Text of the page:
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CORALINE (director/writer: Henry Selick; screenwriter: from the book by Neil Gaiman; cinematographer: Pete Kozachik; editors: Christopher Murrie/Ronald Sanders; music: Bruno Coulais; cast: WITH THE VOICES OF: Dakota Fanning (Coraline Jones), Teri Hatcher (Mother/Other Mother), Jennifer Saunders (Miss Spink), Dawn French (Miss Forcible), Keith David (Cat), John Hodgman (Father/Other Father), Robert Bailey Jr. (Wybie Lovat), Ian McShane (Mr. Bobinsky); Runtime: 100; MPAA Rating: PG; producers: Henry Selick/Bill Mechanic/Claire Jennings/Mary Sandell; Focus Features; 2009)
“It might be too sophisticated and scary for children, but it at least never insults their intelligence.”

Reviewed by Dennis Schwartz

Henry Selick (“Seepage”/”Moongirl”/”The Nightmare Before Christmas”) is the writer-director; he adapts from the award-winning 2002 children’s novella by Neil Gaiman this nightmarish tale of a little girl in her dreams getting what she wishes for and finding out it’s not what she expected. The novel was inspired by bedtime stories Gaiman told his daughters in the 1990s. The inventive but frightening fantasy is done in 3-D stop-motion animation (I saw it on DVD without the necessary glasses), and might be too scary for little children but its dazzling colors, creepy atmosphere, efficiently told eerie story and overall high quality production values should please an adult audience.

Coraline Jones (voiced by Dakota Fanning) is a spunky only child of 11 who feels neglected by her always too busy for her unsympathetic garden-catalog-writing parents (Teri Hatcher, John Hodgman). They have just moved from Pontiac, Michigan, to somewhere unnamed in Oregon. They rent an apartment in a ramshackle old pink boarding house, whose other tenants are all eccentrics–two washed-up aging British actresses, Miss Spink (Jennifer Saunders) and Miss Forcible (Dawn French), and a colorful showboating Russian acrobat (Ian McShane) who runs a rodent circus.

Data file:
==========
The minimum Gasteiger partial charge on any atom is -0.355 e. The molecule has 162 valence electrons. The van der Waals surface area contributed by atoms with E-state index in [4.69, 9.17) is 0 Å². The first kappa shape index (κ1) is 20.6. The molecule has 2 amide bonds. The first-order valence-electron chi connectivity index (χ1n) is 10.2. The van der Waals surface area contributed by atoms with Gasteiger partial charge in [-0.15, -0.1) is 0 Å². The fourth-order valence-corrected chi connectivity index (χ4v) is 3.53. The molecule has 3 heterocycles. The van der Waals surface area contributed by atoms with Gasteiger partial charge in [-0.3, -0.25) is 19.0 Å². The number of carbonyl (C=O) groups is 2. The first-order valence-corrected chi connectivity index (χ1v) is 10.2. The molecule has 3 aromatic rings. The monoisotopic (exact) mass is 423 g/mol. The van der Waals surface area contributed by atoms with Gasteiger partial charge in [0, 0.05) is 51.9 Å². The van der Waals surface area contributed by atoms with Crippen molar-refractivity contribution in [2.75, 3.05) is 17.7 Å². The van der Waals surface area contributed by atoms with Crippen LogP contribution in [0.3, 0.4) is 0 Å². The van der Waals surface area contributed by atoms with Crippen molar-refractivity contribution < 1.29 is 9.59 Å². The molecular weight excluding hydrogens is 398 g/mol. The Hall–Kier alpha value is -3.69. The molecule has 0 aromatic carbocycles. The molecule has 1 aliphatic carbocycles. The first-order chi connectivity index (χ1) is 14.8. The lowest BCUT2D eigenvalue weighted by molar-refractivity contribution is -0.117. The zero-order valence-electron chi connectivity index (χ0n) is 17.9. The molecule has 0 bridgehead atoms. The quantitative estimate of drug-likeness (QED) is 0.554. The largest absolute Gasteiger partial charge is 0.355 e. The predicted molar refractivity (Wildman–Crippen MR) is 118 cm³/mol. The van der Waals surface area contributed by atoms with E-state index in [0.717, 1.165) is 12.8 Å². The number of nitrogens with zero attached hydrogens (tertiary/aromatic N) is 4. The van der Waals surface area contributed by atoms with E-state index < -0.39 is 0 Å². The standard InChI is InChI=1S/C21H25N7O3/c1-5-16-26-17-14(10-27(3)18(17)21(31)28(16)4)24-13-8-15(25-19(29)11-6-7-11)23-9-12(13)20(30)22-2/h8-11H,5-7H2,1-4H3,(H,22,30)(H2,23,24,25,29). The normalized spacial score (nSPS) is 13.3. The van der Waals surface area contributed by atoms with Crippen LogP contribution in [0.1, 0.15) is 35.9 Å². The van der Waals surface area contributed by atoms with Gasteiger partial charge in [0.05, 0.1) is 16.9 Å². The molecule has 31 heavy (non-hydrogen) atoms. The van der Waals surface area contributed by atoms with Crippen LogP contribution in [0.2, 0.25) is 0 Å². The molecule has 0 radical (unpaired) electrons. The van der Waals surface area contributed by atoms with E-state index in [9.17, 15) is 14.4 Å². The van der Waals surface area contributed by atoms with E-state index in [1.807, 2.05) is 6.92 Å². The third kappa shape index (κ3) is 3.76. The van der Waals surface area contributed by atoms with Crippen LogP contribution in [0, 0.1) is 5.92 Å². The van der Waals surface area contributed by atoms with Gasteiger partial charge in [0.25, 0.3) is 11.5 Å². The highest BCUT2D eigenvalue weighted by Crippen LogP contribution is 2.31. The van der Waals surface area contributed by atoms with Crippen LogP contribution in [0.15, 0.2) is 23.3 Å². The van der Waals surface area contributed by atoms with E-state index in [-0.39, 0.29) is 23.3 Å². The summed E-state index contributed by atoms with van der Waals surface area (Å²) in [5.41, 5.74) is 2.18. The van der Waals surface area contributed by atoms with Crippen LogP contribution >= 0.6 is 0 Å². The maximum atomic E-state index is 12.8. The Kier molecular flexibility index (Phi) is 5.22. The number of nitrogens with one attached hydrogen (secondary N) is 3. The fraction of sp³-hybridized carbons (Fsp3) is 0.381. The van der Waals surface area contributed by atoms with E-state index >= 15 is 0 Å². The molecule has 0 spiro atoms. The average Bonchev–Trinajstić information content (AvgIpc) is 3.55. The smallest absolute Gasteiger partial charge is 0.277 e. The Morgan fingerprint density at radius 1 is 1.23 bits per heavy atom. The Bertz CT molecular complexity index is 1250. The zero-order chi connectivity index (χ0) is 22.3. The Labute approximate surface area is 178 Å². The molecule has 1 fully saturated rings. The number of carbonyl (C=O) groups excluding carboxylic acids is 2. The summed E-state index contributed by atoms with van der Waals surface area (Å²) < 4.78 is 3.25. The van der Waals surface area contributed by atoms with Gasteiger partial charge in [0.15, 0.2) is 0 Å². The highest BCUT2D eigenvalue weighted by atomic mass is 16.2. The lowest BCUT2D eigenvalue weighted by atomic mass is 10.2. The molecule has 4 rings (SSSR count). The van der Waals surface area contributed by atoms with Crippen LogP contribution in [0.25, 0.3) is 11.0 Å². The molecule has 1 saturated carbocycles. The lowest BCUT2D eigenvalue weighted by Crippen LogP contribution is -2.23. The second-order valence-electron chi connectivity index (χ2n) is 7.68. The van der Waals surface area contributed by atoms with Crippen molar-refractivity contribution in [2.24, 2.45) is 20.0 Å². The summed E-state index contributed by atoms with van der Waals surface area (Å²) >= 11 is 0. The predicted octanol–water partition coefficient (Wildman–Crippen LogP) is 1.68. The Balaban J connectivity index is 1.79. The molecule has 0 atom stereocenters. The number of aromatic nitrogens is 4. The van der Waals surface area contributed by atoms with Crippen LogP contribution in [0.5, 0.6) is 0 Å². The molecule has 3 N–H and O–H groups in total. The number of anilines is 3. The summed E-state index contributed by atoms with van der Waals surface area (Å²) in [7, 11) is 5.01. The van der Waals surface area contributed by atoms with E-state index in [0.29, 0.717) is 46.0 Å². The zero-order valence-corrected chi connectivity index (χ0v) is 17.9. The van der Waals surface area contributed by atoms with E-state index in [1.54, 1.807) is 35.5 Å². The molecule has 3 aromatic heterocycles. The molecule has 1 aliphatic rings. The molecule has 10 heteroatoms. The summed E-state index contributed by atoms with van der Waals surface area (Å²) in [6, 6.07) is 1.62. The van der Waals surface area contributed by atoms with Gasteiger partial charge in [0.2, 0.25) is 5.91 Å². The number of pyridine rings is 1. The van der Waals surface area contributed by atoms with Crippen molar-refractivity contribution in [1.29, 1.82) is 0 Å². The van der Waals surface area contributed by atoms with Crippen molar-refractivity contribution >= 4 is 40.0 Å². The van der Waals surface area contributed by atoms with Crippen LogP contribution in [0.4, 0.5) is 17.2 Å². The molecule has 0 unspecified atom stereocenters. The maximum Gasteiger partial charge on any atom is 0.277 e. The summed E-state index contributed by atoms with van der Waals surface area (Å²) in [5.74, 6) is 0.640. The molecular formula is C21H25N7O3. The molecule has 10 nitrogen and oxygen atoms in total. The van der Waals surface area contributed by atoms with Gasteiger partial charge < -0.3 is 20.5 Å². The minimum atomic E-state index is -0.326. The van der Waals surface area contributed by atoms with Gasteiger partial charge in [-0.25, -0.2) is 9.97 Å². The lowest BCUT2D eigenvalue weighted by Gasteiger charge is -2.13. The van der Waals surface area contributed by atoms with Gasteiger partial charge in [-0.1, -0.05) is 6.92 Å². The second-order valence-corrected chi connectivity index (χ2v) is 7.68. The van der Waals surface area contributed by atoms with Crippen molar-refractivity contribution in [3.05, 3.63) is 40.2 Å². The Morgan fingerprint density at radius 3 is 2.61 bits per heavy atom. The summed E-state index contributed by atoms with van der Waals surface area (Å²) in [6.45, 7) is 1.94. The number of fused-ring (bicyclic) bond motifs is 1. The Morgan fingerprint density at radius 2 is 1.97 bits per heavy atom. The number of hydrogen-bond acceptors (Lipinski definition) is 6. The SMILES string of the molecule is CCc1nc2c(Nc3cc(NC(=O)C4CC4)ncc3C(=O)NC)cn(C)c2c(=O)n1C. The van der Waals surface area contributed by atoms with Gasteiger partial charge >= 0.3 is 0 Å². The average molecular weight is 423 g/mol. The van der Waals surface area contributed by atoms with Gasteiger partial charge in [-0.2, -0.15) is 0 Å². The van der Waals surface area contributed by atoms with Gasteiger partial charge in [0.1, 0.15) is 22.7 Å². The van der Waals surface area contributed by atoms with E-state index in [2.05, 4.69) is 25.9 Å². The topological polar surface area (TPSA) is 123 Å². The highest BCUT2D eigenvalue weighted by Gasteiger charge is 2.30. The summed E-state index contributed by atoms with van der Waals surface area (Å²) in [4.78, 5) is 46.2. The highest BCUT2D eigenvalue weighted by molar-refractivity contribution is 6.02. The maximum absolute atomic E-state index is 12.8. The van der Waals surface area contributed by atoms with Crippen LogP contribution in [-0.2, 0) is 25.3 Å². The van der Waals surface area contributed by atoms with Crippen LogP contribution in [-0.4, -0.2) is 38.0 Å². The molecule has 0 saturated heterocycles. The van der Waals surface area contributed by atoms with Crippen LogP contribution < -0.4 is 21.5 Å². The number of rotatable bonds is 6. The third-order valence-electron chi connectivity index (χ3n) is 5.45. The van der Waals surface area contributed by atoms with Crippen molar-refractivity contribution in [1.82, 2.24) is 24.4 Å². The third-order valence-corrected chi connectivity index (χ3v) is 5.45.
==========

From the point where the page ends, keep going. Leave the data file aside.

The lonely Coraline is befriended by a nerdy boy who seems to be her age, Wybie Lovat (Robert Bailey Jr.), whose grandma owns the Pink Palace apartment house where her parents are tenants. When Coraline explores her 150 year-old house, on orders from her neglectful parents, she uncovers at night a secret door and walks into a mysterious passageway. There she discovers an eerie alternate version of her life and existence. Life seems similar to her existence, only better. Her Other Parents crack jokes, play games and have plenty of time for her. But things turn perilous when her Other Mother schemes to keep her there forever and informs her she must have black buttons sewn into her own eyes, like they have, to give her a different vision of the world. Thereby Coraline uses her resourcefulness to escape their clutches in this make-believe world and return home to reality and is helped by Wybie and his intuitive talking cat (Keith David), who have been stalking her.

The film explores proper parenting, real parental love instead of misplaced love, and a child’s concerns when searching for identity. It takes a psychological turn when entering the door in the wall and becomes a riff on the Freudian study on the terrors of the unconscious. It might be too sophisticated and scary for children, but it at least never insults their intelligence.


Dennis Schwartz: “Ozus’ World Movie Reviews”